Background Patients with advanced cirrhosis often develop a hyperdynamic circulation with central hypovolaemia. The events that initiate the systemic haemodynamic abnormalities and the coupling of these factors to splanchnic haemodynamics are still unclear.
Objective On the basis of a large population of patients with cirrhosis to identify splanchnic and clinical characteristics associated with the development of the hyperdynamic circulation and survival.
Methods We included 410 patients with cirrhosis. In all patients, a full haemodynamic investigation was performed. The data were analysed using regression analyses, principal components analyses, and Cox proportional hazards analyses.
Results Multivariate regression analyses showed that higher cardiac output was independently associated with higher hepatic venous pressure gradient (HVPG) and higher hepatic blood flow (HBF) (p<0.00001). Higher heart rate was independently associated with presence of ascites and higher HVPG (p<0.0001). Central blood volume and circulation time were independently associated with higher HBF and lower postsinusoidal resistance, respectively (p<0.0001). Systemic vascular resistance was independently associated with lower HVPG (p<0.0001). The final Cox proportional hazards model showed that decreased survival was independently associated with higher age (p=0.003), lower blood haemoglobin concentration (p=0.0006), higher plasma creatinine (p=0.01), higher plasma alkaline phosphatase (p=0.007), lower right atrial pressure (p=0.004), and higher heart rate (p=0.002).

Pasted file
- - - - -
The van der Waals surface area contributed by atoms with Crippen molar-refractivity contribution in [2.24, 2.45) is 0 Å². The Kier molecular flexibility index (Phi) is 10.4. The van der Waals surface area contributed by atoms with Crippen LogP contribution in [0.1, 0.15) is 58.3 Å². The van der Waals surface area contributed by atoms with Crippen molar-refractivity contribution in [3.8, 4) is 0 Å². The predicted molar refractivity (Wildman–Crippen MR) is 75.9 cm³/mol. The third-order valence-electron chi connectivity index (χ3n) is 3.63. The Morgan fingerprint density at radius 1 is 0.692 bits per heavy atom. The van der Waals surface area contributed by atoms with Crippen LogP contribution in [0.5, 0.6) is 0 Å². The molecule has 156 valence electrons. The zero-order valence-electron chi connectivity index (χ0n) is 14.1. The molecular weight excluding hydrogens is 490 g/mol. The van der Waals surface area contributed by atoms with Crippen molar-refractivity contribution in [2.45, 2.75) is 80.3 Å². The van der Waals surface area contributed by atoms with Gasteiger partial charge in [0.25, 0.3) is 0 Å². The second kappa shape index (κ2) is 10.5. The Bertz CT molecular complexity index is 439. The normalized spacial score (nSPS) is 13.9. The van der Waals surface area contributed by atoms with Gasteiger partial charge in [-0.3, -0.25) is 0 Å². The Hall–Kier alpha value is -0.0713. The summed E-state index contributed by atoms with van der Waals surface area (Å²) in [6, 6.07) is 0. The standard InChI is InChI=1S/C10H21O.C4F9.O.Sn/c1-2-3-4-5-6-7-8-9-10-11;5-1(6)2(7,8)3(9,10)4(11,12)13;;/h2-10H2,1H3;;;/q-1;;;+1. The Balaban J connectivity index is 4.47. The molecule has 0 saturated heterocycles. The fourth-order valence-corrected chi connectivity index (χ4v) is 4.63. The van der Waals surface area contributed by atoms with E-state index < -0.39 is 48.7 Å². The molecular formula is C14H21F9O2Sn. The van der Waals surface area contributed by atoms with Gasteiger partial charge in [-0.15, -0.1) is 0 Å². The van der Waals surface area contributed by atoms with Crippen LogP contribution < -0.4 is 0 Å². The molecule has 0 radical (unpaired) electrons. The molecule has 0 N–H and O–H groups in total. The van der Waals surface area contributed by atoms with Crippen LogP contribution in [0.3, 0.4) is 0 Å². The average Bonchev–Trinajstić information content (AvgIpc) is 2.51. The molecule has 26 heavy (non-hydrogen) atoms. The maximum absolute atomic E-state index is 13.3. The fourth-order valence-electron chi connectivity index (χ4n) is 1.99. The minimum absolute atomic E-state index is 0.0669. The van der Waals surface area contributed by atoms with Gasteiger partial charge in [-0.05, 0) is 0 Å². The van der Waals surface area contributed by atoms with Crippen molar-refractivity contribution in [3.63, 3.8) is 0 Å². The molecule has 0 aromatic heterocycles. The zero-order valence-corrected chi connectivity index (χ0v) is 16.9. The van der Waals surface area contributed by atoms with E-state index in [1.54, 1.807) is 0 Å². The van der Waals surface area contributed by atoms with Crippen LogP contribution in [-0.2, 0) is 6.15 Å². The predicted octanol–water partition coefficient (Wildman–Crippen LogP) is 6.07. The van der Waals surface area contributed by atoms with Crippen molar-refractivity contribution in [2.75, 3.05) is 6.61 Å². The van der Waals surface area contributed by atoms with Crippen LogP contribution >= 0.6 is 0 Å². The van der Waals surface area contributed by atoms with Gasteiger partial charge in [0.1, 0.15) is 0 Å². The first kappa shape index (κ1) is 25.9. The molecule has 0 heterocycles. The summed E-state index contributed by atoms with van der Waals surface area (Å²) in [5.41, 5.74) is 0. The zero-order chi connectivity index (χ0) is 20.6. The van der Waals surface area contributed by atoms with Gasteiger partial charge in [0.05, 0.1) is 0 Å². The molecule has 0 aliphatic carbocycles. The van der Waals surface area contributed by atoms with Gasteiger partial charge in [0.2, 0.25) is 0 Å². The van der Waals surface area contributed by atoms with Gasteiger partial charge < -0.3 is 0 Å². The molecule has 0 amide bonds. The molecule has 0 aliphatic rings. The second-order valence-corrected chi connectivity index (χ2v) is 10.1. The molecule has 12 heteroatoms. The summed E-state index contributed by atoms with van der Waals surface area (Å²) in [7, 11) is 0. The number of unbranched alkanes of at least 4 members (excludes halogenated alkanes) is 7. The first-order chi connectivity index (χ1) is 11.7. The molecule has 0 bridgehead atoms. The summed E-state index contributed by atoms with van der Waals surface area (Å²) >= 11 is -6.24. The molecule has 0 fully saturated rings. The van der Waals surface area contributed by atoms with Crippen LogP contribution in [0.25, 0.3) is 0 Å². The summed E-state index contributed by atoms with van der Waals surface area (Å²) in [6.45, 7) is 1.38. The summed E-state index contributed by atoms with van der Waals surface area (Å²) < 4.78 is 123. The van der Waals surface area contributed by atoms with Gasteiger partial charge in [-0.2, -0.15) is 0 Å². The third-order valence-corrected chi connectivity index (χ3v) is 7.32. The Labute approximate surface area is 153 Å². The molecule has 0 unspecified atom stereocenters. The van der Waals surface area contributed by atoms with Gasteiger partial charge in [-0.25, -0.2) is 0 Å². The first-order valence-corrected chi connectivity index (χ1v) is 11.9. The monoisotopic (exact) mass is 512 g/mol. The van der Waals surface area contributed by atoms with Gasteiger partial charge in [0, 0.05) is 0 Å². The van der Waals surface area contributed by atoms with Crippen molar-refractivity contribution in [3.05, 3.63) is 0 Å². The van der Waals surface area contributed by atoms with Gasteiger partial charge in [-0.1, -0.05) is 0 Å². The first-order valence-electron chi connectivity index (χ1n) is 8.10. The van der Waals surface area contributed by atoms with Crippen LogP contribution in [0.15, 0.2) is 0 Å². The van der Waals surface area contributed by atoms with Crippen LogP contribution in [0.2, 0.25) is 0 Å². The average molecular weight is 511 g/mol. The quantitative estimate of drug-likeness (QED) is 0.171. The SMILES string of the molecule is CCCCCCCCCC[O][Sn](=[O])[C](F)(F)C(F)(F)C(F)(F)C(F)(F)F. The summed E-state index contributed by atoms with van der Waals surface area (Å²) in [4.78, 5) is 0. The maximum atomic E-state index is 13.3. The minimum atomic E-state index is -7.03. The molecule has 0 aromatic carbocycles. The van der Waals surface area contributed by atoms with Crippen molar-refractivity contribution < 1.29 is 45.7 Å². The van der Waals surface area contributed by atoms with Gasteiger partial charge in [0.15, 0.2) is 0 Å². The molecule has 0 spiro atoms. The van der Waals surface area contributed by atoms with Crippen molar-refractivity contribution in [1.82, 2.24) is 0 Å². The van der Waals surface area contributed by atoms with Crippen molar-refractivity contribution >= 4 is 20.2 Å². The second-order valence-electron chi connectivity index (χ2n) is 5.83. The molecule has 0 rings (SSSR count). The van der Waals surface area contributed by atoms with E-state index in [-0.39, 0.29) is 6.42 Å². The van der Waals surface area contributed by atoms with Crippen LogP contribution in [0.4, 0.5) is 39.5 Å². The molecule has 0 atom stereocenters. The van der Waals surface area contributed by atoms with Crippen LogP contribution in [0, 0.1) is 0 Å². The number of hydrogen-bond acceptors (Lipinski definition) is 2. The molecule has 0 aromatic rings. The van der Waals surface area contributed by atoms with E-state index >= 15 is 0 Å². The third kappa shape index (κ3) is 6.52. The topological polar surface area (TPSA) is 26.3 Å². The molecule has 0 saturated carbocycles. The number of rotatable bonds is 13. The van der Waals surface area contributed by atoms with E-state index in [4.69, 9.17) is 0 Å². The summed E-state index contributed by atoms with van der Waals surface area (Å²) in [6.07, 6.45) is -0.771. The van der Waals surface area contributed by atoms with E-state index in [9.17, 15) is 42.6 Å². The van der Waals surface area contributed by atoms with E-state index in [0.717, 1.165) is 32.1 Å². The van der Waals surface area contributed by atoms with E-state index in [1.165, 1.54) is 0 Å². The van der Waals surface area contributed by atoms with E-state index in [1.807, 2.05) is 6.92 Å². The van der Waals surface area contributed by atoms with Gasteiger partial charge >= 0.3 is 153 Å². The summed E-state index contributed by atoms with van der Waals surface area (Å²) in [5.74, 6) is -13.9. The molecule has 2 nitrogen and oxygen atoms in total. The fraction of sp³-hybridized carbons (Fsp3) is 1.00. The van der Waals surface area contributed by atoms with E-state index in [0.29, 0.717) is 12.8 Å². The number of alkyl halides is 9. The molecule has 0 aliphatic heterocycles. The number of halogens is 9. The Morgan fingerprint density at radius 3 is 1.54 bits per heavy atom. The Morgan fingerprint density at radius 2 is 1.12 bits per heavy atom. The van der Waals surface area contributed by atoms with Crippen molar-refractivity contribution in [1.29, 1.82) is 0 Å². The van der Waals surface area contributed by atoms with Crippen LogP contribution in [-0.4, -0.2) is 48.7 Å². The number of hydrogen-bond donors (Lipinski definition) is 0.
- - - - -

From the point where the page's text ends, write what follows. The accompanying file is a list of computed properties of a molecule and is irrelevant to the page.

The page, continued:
Conclusion The development of the hyperdynamic circulation and central hypovolaemia are mainly explained by changes in portal pressure and HBF. Together with indicators of liver dysfunction, central hypovolaemia is associated with poorer prognosis.
- Portal hypertension
- liver dysfunction
- central blood volume
- hepatic blood flow
- principal components analysis
- hepatic circulation
- hepatic haemodynamics
- liver failure
- portal hypertension
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Funding The study was supported by grants from the Lundbeck Foundation and the Hvidovre Hospital Research Foundation.
Competing interests None.
Patient consent Obtained.
Ethics approval This study was conducted with the approval of the Danish Data Protection Agency and Local Ethics Committee for Medical Research in Copenhagen, Denmark.
Provenance and peer review Not commissioned; externally peer reviewed.
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